The last and most important advantage many receive from working from home is the sense of safety from not being exposed to the virus. Working remotely provides a measure of practicing social distance while working. Your chances of catching the coronavirus through email, phone call, and video conferencing are basically zero. And if you do test positive for the virus but are asymptomatic, you don’t risk transmitting the disease to your colleagues while also not having to worry about losing your salary.
When I first started out working from home it was a bit nerve-racking. I knew a moderate about technology but was surely not a computer genius. As mentioned previously, my job provided us with equipment and a list of instructions to set it up. However, I had much difficulty with the complicated setup and getting the equipment working. Since this was my first time working from home I experienced a great deal of anxiety before my first shift. I wasn’t at my normal, large work desktop that had a strong internet connection, and the provided laptop had a few features that were different than what I was accustomed to. It felt like any number of problems were likely to occur. Yet a week or so went by and I adjusted to my work role, and I realized that I had been nervous for nothing. Everyone else was also adjusting, and people were more understanding of the difficulties I incurred. Now, after working from home for 5 months, I can cite other disadvantages you may encounter while working from home.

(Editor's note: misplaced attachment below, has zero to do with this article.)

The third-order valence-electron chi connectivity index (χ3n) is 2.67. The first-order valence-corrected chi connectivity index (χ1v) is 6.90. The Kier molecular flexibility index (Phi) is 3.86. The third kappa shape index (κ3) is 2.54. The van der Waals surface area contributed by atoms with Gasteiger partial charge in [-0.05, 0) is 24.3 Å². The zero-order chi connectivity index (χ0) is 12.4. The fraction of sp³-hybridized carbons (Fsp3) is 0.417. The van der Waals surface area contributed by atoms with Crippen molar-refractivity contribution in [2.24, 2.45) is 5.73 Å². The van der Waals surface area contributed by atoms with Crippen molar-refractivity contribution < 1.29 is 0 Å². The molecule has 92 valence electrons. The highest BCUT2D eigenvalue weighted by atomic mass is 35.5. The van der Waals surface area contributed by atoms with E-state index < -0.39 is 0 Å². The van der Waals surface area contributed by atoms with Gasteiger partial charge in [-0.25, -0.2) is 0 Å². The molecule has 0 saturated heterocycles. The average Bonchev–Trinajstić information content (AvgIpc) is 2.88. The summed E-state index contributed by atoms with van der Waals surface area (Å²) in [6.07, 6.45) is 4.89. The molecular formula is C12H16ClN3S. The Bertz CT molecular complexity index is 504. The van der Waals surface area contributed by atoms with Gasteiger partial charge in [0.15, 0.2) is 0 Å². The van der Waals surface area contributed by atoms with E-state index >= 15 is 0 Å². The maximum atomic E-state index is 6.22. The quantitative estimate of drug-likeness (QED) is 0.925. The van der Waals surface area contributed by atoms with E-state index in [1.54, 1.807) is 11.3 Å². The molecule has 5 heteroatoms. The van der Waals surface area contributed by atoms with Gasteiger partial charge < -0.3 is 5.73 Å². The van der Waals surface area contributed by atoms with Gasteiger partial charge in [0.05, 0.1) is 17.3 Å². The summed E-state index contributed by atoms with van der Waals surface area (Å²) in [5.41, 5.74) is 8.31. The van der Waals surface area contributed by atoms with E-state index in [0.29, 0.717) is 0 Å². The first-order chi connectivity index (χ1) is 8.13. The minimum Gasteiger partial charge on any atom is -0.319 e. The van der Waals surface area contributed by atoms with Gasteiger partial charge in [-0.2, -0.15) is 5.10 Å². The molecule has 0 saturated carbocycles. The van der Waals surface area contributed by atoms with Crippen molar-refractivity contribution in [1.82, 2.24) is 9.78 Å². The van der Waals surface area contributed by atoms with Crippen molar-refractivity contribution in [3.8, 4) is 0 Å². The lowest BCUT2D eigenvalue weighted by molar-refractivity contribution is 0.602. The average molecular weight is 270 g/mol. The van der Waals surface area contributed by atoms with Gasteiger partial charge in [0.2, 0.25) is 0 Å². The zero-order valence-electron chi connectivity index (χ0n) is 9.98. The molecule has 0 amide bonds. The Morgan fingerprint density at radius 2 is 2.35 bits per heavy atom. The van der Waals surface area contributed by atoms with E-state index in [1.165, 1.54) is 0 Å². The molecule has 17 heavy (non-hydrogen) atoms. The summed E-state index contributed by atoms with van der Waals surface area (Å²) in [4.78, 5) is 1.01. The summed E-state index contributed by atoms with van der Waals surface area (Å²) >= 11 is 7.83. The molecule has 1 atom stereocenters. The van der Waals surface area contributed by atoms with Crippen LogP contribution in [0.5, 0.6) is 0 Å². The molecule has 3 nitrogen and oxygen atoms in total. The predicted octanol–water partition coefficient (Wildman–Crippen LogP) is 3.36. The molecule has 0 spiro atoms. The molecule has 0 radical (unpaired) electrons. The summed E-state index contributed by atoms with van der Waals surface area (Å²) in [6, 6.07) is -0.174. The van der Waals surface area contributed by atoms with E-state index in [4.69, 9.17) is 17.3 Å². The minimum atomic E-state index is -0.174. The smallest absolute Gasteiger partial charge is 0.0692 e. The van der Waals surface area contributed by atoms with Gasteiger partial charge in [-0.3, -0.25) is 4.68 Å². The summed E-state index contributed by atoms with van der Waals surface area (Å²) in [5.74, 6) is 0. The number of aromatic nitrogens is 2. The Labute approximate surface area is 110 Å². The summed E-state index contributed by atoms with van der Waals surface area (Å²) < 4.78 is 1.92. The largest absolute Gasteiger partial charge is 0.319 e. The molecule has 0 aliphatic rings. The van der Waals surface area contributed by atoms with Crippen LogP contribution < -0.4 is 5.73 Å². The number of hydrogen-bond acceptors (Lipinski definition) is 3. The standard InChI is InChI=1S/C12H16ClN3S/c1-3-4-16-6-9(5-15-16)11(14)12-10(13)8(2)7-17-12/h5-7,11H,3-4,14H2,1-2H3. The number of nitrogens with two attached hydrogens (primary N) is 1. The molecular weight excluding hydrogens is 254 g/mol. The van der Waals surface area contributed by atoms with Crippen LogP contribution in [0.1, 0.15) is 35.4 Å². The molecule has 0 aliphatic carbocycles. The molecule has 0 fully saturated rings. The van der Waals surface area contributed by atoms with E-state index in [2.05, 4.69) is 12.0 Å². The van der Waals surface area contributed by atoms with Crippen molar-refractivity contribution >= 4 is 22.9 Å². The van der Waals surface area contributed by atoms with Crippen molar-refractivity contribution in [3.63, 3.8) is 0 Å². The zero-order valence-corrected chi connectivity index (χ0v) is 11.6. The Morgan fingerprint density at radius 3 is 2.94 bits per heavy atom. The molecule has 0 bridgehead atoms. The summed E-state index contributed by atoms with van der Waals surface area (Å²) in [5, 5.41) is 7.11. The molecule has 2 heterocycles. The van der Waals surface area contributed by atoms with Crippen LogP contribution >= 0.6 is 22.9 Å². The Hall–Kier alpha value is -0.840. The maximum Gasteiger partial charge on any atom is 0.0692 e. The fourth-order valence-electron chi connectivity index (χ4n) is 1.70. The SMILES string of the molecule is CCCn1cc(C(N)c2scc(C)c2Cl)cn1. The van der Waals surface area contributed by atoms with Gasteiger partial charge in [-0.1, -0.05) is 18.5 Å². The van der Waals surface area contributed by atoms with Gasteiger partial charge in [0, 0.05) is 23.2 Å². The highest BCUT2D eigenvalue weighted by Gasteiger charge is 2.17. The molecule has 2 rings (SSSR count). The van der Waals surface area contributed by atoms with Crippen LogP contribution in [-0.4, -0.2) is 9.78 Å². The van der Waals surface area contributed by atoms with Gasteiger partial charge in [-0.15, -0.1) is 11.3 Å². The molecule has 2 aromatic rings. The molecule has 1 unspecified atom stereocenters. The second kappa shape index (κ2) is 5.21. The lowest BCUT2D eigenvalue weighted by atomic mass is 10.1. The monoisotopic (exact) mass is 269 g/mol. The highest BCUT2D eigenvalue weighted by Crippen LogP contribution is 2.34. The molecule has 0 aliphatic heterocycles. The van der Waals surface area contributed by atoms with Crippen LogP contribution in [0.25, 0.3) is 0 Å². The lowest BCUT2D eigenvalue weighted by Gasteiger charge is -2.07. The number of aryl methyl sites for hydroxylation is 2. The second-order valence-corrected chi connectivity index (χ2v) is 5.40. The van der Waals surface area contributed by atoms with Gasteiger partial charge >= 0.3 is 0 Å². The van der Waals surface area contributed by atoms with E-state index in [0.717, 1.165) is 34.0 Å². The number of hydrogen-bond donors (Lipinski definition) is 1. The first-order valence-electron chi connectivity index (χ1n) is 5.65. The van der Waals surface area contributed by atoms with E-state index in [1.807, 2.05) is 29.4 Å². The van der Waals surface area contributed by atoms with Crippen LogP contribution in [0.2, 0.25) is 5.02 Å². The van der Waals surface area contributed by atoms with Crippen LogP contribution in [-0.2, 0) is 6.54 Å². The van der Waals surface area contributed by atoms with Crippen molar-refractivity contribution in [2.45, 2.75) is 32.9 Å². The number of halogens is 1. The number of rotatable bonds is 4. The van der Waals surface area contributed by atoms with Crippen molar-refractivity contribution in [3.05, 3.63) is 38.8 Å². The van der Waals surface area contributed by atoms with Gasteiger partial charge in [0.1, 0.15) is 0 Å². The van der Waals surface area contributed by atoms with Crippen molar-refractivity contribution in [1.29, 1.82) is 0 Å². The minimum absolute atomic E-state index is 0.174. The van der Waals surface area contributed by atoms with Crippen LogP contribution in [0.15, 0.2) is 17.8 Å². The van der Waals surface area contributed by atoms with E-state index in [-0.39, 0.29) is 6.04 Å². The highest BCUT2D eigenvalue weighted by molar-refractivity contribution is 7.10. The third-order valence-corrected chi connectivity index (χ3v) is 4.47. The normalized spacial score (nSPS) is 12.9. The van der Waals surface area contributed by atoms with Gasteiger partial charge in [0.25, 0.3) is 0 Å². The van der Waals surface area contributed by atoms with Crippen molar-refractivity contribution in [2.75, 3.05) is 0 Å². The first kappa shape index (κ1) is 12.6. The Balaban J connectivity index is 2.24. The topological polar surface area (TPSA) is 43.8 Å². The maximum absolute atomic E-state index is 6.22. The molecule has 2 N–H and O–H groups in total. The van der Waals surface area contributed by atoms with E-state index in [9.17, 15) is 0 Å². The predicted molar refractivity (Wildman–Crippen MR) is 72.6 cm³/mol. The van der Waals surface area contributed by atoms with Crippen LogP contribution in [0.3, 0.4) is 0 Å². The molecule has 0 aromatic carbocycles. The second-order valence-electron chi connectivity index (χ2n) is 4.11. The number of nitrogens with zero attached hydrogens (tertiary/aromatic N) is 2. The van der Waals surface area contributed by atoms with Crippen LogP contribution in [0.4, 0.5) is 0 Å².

The number one thing I have found is that it can be quite difficult to balance your work and personal life. When you are working from home and quarantining in the same space you may feel like you have no escape from work. I do miss the part of clocking out of work, doing my celebratory dance before hopping in the car, and leaving all my stress at the office. Now when I turn my head and see my computer I am filled with a sense of anxiety that I am wasting time by not being productive constantly.